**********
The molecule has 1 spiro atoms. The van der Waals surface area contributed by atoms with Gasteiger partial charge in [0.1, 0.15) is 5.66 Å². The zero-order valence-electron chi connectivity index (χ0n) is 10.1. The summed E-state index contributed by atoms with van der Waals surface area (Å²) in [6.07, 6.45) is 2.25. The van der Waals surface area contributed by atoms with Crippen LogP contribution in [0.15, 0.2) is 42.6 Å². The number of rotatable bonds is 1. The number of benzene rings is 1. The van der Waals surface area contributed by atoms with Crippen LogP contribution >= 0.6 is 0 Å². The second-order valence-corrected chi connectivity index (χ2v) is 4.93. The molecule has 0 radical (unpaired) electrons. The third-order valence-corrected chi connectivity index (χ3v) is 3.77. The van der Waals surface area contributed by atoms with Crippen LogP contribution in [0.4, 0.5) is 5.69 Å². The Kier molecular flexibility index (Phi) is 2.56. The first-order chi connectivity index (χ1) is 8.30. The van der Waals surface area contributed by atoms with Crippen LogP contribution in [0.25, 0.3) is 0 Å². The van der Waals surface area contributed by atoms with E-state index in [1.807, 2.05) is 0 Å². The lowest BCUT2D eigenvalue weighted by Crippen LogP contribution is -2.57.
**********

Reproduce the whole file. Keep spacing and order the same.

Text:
The molecule has 1 spiro atoms. The van der Waals surface area contributed by atoms with Gasteiger partial charge in [0.1, 0.15) is 5.66 Å². The zero-order valence-electron chi connectivity index (χ0n) is 10.1. The summed E-state index contributed by atoms with van der Waals surface area (Å²) in [6.07, 6.45) is 2.25. The van der Waals surface area contributed by atoms with Crippen LogP contribution in [0.15, 0.2) is 42.6 Å². The number of rotatable bonds is 1. The number of benzene rings is 1. The van der Waals surface area contributed by atoms with Crippen LogP contribution >= 0.6 is 0 Å². The second-order valence-corrected chi connectivity index (χ2v) is 4.93. The molecule has 0 radical (unpaired) electrons. The third-order valence-corrected chi connectivity index (χ3v) is 3.77. The van der Waals surface area contributed by atoms with Crippen LogP contribution in [0.4, 0.5) is 5.69 Å². The Kier molecular flexibility index (Phi) is 2.56. The first-order chi connectivity index (χ1) is 8.30. The van der Waals surface area contributed by atoms with Crippen LogP contribution in [0.25, 0.3) is 0 Å². The van der Waals surface area contributed by atoms with E-state index in [1.807, 2.05) is 0 Å². The lowest BCUT2D eigenvalue weighted by Crippen LogP contribution is -2.57.